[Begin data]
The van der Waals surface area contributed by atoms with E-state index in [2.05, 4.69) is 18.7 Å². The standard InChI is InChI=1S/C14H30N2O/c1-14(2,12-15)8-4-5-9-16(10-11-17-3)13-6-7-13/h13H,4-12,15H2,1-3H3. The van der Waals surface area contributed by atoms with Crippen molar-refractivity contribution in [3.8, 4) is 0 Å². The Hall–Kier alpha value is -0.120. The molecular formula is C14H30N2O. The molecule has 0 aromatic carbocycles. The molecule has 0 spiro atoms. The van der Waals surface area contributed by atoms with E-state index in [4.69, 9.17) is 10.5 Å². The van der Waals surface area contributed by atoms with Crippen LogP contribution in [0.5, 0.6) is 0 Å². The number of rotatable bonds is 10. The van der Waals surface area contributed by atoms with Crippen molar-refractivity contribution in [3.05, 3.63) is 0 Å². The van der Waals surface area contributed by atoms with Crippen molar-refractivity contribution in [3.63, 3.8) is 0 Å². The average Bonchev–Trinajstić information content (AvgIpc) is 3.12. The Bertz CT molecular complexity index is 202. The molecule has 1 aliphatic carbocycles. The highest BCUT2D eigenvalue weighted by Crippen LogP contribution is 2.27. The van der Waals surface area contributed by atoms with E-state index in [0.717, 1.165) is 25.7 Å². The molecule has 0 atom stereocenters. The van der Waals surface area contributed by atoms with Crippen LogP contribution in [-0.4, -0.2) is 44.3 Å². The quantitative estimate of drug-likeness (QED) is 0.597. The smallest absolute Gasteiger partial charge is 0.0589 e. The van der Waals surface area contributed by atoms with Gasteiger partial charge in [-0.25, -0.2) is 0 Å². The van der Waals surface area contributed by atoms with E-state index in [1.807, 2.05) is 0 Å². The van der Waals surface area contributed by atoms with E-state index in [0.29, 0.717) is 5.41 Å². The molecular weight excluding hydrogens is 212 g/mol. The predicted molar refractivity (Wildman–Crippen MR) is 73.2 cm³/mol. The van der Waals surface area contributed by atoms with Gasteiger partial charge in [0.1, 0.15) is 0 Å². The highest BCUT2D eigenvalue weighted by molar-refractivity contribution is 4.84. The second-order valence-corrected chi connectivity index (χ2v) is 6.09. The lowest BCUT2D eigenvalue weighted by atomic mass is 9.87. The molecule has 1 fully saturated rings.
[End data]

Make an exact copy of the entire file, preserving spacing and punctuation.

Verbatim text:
The van der Waals surface area contributed by atoms with E-state index in [2.05, 4.69) is 18.7 Å². The standard InChI is InChI=1S/C14H30N2O/c1-14(2,12-15)8-4-5-9-16(10-11-17-3)13-6-7-13/h13H,4-12,15H2,1-3H3. The van der Waals surface area contributed by atoms with Crippen molar-refractivity contribution in [3.8, 4) is 0 Å². The Hall–Kier alpha value is -0.120. The molecular formula is C14H30N2O. The molecule has 0 aromatic carbocycles. The molecule has 0 spiro atoms. The van der Waals surface area contributed by atoms with E-state index in [4.69, 9.17) is 10.5 Å². The van der Waals surface area contributed by atoms with Crippen LogP contribution in [0.5, 0.6) is 0 Å². The number of rotatable bonds is 10. The van der Waals surface area contributed by atoms with Crippen molar-refractivity contribution in [3.05, 3.63) is 0 Å². The van der Waals surface area contributed by atoms with Crippen molar-refractivity contribution in [3.63, 3.8) is 0 Å². The average Bonchev–Trinajstić information content (AvgIpc) is 3.12. The Bertz CT molecular complexity index is 202. The molecule has 1 aliphatic carbocycles. The highest BCUT2D eigenvalue weighted by Crippen LogP contribution is 2.27. The van der Waals surface area contributed by atoms with E-state index in [0.717, 1.165) is 25.7 Å². The molecule has 0 atom stereocenters. The van der Waals surface area contributed by atoms with Crippen LogP contribution in [-0.4, -0.2) is 44.3 Å². The quantitative estimate of drug-likeness (QED) is 0.597. The smallest absolute Gasteiger partial charge is 0.0589 e. The van der Waals surface area contributed by atoms with Gasteiger partial charge in [-0.25, -0.2) is 0 Å². The van der Waals surface area contributed by atoms with E-state index in [1.807, 2.05) is 0 Å². The van der Waals surface area contributed by atoms with E-state index in [0.29, 0.717) is 5.41 Å². The molecular weight excluding hydrogens is 212 g/mol. The predicted molar refractivity (Wildman–Crippen MR) is 73.2 cm³/mol. The van der Waals surface area contributed by atoms with Gasteiger partial charge in [0.1, 0.15) is 0 Å². The highest BCUT2D eigenvalue weighted by molar-refractivity contribution is 4.84. The second-order valence-corrected chi connectivity index (χ2v) is 6.09. The lowest BCUT2D eigenvalue weighted by atomic mass is 9.87. The molecule has 1 fully saturated rings.